Imagine you’re shooting a model without a meter. You have to realize that digital polaroid on the back of your camera (you know that thing that emits light and shows the image you just took?) is very unreliable, especially when you’re shooting RAW (which you are doing of course :D). It’s showing you a JPEG thumbnail with the settings and the curves connected to the colorspace you have set in your camera. This means, for example, middle gray can be in a totally different location on your display than it will be in your workflow.
But that’s not all. Now let’s say we are shooting a dark skinned model. You take a photo and look at the histogram. Where should her skin be? Do you know the numbers of your skin? I would guess not. The histogram is not a good tool to rely on to get accurate exposures.
I’ll admit, the histogram is pretty cool; however, it only shows you the distribution of tones from black to white. If you shoot a snowman in a snowstorm all your tones will be close to the right, if you shoot a black cat in a coal mine they will all be to the left. But where should they be exactly? Well, for that, we have to know the proper values of the area you are metering for and, you feel it coming, you need a meter for that. :D
Shooting with a meter can seem confusing at first, but once you learn to use it properly, it will be the simplest tool in your bag.
Ready? Here’s how easy using a light meter is.
Point your meter towards the light source and set the meter on FULL F-STOPS. It will show you, for example, F8.3 meaning it meters F8 + 3/10 of an F-stop. Now you have to know your camera works in 1/3rd stops. This means if your meter reads F8.3, set your camera to F8 and dial one step up on the camera.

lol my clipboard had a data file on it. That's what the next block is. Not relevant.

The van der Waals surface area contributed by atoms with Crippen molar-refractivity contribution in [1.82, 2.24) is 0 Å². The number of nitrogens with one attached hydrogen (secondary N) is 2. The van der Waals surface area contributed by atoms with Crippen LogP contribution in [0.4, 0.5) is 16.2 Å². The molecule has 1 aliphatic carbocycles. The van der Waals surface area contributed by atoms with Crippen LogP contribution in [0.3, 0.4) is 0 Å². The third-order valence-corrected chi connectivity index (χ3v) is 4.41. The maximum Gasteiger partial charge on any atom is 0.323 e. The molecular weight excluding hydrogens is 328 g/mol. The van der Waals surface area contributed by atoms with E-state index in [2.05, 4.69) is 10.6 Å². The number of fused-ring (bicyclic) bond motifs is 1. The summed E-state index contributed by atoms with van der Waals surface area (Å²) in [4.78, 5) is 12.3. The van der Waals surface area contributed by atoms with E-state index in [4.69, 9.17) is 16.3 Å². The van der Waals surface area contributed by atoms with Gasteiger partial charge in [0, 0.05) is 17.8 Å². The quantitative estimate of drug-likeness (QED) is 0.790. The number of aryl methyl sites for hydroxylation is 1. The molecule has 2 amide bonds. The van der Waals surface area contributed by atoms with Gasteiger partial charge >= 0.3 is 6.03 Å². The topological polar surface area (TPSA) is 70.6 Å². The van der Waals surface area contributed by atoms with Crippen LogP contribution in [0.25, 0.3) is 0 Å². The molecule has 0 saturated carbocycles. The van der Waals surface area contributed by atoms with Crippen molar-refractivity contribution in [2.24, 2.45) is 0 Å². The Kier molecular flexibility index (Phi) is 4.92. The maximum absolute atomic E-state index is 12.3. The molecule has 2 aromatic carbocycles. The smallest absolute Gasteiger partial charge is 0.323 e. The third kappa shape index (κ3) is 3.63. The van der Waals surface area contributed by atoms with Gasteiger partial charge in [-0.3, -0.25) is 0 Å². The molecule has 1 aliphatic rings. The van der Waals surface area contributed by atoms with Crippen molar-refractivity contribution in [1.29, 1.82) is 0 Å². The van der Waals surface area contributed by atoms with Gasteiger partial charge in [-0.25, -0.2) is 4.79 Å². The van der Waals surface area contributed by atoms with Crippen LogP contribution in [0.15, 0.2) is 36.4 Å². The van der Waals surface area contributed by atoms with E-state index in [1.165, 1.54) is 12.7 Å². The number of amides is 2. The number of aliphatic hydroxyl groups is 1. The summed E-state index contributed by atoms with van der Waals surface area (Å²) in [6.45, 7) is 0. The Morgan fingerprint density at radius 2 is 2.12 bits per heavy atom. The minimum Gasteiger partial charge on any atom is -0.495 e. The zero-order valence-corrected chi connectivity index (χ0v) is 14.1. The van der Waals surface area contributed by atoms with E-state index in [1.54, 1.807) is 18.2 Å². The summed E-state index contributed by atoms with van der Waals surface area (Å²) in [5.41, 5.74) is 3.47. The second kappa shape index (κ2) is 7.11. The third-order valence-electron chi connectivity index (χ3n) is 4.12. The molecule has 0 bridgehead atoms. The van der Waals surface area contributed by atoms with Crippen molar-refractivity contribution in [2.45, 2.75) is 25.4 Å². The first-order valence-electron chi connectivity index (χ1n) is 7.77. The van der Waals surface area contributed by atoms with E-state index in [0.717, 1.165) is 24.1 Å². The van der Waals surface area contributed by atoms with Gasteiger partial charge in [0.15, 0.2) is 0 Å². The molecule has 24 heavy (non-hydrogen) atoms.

For starters that’s all you need to know.
Once you start getting the hang of it, you can start experimenting with reflective metering, which will give you a very quick idea about which details in a scene will show in the shadow areas, if whites will blow out, etc. Take a look at my blog to see some of the articles I’ve written about this.
Using a meter doesn’t make you old-fashioned but it will give you confidence about what you’re doing. Trust me, it’s much more professional if you meter the light and your first image is spot on, instead of first struggling with your light to get it to be decent and delivering a series to a client that has a different skin brightness’ in every light setup.
Think about it this way, if you play a musical instrument in a band, you start out playing in tune. It would be a bit weird if the first 10-20 seconds of every song were totally out of tune :D It’s the same for photography.
Now, what meter should I buy? For me, personally. I would advise you to get a meter with a spotmeter option, such as the awesome Sekonic L-758, L-558 or L-358 with the spot attachment. They’re not cheap, but they will speed up your workflow, make you more confident (meaning you can experiment more freely), and make you look good in front of your clients. Nailing the exposure the first time is, shockingly, something not seen that much anymore.
Plus, your meter will be with you for a long time, much longer than your camera or even your lenses.